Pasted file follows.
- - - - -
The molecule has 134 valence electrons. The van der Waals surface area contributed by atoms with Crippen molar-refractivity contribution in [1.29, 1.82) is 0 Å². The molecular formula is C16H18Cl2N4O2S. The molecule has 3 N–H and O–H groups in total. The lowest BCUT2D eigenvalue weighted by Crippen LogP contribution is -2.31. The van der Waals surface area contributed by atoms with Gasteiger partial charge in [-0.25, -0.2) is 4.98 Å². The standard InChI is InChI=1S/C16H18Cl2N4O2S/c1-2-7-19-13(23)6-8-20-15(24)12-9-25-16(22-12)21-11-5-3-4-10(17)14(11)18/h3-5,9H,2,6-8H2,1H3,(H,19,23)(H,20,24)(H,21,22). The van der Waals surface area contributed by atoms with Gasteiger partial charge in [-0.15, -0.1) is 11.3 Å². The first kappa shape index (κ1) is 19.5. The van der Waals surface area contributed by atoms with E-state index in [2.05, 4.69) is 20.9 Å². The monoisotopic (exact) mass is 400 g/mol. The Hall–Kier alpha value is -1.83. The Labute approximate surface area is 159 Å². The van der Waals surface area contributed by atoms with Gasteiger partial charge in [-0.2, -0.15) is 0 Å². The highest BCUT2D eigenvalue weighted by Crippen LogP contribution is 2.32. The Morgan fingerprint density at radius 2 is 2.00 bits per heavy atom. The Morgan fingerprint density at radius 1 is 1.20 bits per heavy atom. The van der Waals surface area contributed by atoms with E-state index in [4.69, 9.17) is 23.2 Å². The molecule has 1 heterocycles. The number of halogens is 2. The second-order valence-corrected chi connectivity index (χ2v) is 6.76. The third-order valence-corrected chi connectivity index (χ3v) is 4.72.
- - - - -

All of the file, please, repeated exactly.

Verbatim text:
The molecule has 134 valence electrons. The van der Waals surface area contributed by atoms with Crippen molar-refractivity contribution in [1.29, 1.82) is 0 Å². The molecular formula is C16H18Cl2N4O2S. The molecule has 3 N–H and O–H groups in total. The lowest BCUT2D eigenvalue weighted by Crippen LogP contribution is -2.31. The van der Waals surface area contributed by atoms with Gasteiger partial charge in [-0.25, -0.2) is 4.98 Å². The standard InChI is InChI=1S/C16H18Cl2N4O2S/c1-2-7-19-13(23)6-8-20-15(24)12-9-25-16(22-12)21-11-5-3-4-10(17)14(11)18/h3-5,9H,2,6-8H2,1H3,(H,19,23)(H,20,24)(H,21,22). The van der Waals surface area contributed by atoms with Gasteiger partial charge in [-0.15, -0.1) is 11.3 Å². The first kappa shape index (κ1) is 19.5. The van der Waals surface area contributed by atoms with E-state index in [2.05, 4.69) is 20.9 Å². The monoisotopic (exact) mass is 400 g/mol. The Hall–Kier alpha value is -1.83. The Labute approximate surface area is 159 Å². The van der Waals surface area contributed by atoms with Gasteiger partial charge in [-0.2, -0.15) is 0 Å². The highest BCUT2D eigenvalue weighted by Crippen LogP contribution is 2.32. The Morgan fingerprint density at radius 2 is 2.00 bits per heavy atom. The Morgan fingerprint density at radius 1 is 1.20 bits per heavy atom. The van der Waals surface area contributed by atoms with E-state index in [4.69, 9.17) is 23.2 Å². The molecule has 1 heterocycles. The number of halogens is 2. The second-order valence-corrected chi connectivity index (χ2v) is 6.76. The third-order valence-corrected chi connectivity index (χ3v) is 4.72.